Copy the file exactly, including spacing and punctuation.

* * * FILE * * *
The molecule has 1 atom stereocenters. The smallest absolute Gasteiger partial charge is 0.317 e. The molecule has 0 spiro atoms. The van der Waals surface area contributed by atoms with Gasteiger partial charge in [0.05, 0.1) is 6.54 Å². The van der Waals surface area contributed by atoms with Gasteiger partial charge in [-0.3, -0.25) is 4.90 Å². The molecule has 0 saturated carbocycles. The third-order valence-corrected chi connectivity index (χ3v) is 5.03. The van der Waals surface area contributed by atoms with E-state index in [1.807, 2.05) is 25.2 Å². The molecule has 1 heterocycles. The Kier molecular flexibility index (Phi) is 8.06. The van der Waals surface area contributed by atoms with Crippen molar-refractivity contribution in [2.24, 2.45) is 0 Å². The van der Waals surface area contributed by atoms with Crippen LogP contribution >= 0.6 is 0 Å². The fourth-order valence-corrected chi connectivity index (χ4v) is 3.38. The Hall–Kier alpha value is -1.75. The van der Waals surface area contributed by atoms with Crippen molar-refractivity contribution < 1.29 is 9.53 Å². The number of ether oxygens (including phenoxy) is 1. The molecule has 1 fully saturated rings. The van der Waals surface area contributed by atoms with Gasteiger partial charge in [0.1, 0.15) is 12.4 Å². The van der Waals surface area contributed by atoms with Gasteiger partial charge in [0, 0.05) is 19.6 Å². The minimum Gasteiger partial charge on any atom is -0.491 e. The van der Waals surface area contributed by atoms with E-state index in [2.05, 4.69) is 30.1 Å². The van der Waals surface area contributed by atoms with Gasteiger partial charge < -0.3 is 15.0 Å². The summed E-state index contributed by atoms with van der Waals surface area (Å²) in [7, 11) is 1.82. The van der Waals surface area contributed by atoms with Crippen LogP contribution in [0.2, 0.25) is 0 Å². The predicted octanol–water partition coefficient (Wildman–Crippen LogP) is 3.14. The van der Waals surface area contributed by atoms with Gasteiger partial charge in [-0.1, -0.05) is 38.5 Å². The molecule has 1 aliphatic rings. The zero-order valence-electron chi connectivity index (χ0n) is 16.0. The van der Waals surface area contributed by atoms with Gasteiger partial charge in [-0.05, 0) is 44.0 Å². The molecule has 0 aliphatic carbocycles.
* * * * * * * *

The molecule has 1 atom stereocenters. The smallest absolute Gasteiger partial charge is 0.317 e. The molecule has 0 spiro atoms. The van der Waals surface area contributed by atoms with Gasteiger partial charge in [0.05, 0.1) is 6.54 Å². The van der Waals surface area contributed by atoms with Gasteiger partial charge in [-0.3, -0.25) is 4.90 Å². The molecule has 0 saturated carbocycles. The third-order valence-corrected chi connectivity index (χ3v) is 5.03. The van der Waals surface area contributed by atoms with E-state index in [1.807, 2.05) is 25.2 Å². The molecule has 1 heterocycles. The Kier molecular flexibility index (Phi) is 8.06. The van der Waals surface area contributed by atoms with Crippen molar-refractivity contribution in [2.24, 2.45) is 0 Å². The van der Waals surface area contributed by atoms with Crippen LogP contribution >= 0.6 is 0 Å². The fourth-order valence-corrected chi connectivity index (χ4v) is 3.38. The Hall–Kier alpha value is -1.75. The van der Waals surface area contributed by atoms with Crippen molar-refractivity contribution < 1.29 is 9.53 Å². The number of ether oxygens (including phenoxy) is 1. The molecule has 1 fully saturated rings. The van der Waals surface area contributed by atoms with Gasteiger partial charge in [0.1, 0.15) is 12.4 Å². The van der Waals surface area contributed by atoms with Gasteiger partial charge in [0, 0.05) is 19.6 Å². The minimum Gasteiger partial charge on any atom is -0.491 e. The van der Waals surface area contributed by atoms with E-state index in [2.05, 4.69) is 30.1 Å². The van der Waals surface area contributed by atoms with Gasteiger partial charge < -0.3 is 15.0 Å². The summed E-state index contributed by atoms with van der Waals surface area (Å²) in [7, 11) is 1.82. The van der Waals surface area contributed by atoms with Crippen LogP contribution in [0.2, 0.25) is 0 Å². The predicted octanol–water partition coefficient (Wildman–Crippen LogP) is 3.14. The van der Waals surface area contributed by atoms with Gasteiger partial charge in [-0.1, -0.05) is 38.5 Å². The molecule has 1 aliphatic rings. The zero-order valence-electron chi connectivity index (χ0n) is 16.0. The van der Waals surface area contributed by atoms with Gasteiger partial charge in [-0.05, 0) is 44.0 Å². The molecule has 0 aliphatic carbocycles.